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Europeans Underestimate Soviet Army's Role in WWII Victory Over Nazism

Author: Ayre от 29.04.2015, 01:00
(голосов: 1)
World War II, 1941 - 1945. The Victory Banner over Reichstag, Berlin. May 1, 1945.

MOSCOW (Sputnik) — ICM Research questioned over 3,000 people in Germany, the United Kingdom, and France. Interviews were conducted from March 20 to April 9, 2015.

In Germany, 17 percent of respondents said that the Soviet army played a major role in the victory, while in France only 8 percent shared the same opinion.

The largest group of respondents, 43 percent, said that the United States Army played the main role in liberating Europe during WWII. Sixty-one percent of French citizens agreed, comparing with only 16 percent of British residents.

 

In the past months, a biased interpretation of WWII events has been detailed in Western media and by several politicians, triggering a wave of criticism in Russia.

In January, Ukrainian Prime Minister Arseniy Yatsenyuk said that Kiev "remembers about the Soviet invasion in Ukraine and Germany." In response, head of the foreign affairs committee in the lower house of Russia's parliament, Alexei Pushkov, said that this statement insulted the memory of those killed during the war.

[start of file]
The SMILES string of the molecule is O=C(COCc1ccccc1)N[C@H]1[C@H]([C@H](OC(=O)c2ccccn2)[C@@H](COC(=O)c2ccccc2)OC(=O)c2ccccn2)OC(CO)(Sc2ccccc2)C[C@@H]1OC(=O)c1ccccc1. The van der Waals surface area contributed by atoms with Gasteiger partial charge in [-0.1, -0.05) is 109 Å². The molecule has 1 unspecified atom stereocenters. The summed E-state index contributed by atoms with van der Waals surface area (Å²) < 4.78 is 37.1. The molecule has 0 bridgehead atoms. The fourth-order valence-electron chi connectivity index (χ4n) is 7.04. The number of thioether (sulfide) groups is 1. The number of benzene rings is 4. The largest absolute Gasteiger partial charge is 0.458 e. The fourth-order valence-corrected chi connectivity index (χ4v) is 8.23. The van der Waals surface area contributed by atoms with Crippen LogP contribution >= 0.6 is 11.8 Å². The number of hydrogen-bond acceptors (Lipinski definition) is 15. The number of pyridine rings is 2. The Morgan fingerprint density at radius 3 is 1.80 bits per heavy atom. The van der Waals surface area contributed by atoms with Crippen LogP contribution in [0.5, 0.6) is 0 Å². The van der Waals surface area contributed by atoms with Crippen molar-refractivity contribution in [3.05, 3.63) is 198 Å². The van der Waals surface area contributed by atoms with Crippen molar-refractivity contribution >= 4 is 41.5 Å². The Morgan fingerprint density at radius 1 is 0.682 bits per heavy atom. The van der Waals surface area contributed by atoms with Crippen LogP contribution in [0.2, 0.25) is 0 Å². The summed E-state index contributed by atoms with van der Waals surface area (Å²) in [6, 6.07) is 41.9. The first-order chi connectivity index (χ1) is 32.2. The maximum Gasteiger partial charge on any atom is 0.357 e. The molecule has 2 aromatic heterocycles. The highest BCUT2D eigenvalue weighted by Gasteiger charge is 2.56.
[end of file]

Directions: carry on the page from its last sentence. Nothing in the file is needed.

In the same month, the Polish foreign minister dismissed Russia's role in the Soviet Army liberation of the Auschwitz concentration camp, claiming that the camp was liberated by Ukrainians. Moscow said the statement was "nonsense."

In reality, on January 27, 1945, the Soviet Red Army, consisting of Russian, Ukrainian, Belarusian, Armenian and other soldiers from the Soviet Union, liberated the Auschwitz-Birkenau concentration camp.

WWII lasted from 1939 to 1945 and engulfed over 80 countries and regions. Up to 70 million people are believed to have died in the conflict. The Soviet Union has lost about 27 million people.

Russian President Vladimir Putin said in January that all attempts to revise Russia's contribution to the victory in the fight against Nazism during World War II should be viewed as a glorification of Nazi crimes.

The international public opinion research project Sputnik.Polls was launched in 2014, in conjunction with leading British public opinion survey specialists ICM Research. It conducts regular opinion polls to monitor public sentiment toward social, political and cultural issues in Europe and the United States.


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